French New Wave Week Day 2: Jean-luc Godard’s Alphaville

Today I watched Jean-luc Godard’s Alphaville (1965)


Lemmy Caution is a typical hard boiled film noir style antihero but the setting he finds himself in in this tale is not so typical.  The titular Alphaville is a technocratic dystopia under the control of an evil computer named Alpha 60 and Mr. Caution finds himself sent undercover to investigate this fascist state.  While set in a ostensibly futuristic setting, the film is not shot on elaborate sets but in contemporary buildings, which has the interesting effect of making the film feel like a collaboration between 50’s noir Americana and 70’s architecture and style.

This film presents itself as that eternal struggle of human kind against it’s own creation and unfortunately this is where this film began to lose me.  The conflict here is too simplistic; the film presents two sides, the flawed, emotional and illogical human, and the perfect, emotionless work of engineers without imaginations and their omnipotent yet soulless machines.  The film is completely in support of the human side of the argument but never connects it to the machines, there is a distinct line between biological humanity and technology.  I find this view highly objectionable, if technology is so dehumanizing why are feminism and other movements based on compassion for the oppressed and for minorities more mainstream in our era of technology than ever before?  Speaking of feminism there is a really brutal yet subtle sexist moment in this film when it is explained to Lemmy that 50 men are executed for every one woman because of an inability to fit into the emotionless technocracy, implying that women are wildly more compliant than men.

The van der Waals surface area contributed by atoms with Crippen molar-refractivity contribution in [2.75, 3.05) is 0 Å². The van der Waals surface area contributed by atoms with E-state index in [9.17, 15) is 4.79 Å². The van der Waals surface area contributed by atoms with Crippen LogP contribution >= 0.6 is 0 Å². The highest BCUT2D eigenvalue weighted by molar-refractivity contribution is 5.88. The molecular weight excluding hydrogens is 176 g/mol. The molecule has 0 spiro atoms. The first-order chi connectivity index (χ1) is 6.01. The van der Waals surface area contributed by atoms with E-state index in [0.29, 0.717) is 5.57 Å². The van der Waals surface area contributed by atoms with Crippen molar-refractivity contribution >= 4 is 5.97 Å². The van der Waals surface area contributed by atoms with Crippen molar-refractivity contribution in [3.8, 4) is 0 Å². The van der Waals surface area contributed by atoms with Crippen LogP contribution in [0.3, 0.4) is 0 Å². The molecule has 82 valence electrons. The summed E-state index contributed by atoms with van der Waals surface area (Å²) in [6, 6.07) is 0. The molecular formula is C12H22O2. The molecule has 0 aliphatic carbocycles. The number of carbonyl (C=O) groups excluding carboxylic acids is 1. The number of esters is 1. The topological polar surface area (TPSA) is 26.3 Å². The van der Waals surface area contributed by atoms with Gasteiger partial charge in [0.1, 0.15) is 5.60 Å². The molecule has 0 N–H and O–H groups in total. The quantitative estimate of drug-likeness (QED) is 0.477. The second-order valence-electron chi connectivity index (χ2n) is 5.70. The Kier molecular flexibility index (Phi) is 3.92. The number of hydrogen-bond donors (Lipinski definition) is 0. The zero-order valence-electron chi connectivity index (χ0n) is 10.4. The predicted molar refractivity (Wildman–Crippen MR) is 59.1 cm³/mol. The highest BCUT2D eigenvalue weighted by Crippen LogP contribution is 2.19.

Apart from my moral objections, this is a very well made movie and lays a lot of groundwork for many dystopian and cyberpunk films to come (though the latter genre is much more aware of the nonexistence of a line between us and our creations.)  The film is filled with beautiful and impressively long tracking shots through some beautiful ‘modern’ French architecture which really accentuates the film.  Eddie Constantine captures the kitsch of the American detective archetype but lacks the humanity of some of the true master performers of that genre, which is ironic because he is supposed to be a celebration of humanities flaws.  Legendary actress Anna Karina is the real star here as she has to play out the self discovery of one who has been oppressed by this society and is only now understanding her own individuality.

Despite it’s legendary status, I find myself disappointed with this film’s simplistically primitive preferences.  It is so easy for us to think about an old product of technology like clothing as a defining element of our person, but not new technology.  And since I disagree with the philosophy of this film, I find it very difficult to sit through as my mind immediately comes up with counter arguments for every point the film makes.  It is frustratingly one sided, yet beautiful in it’s technical execution, it is obvious Godard knows how to shoot a movie but he doesn’t seem to understand modernity in any way.  3/5


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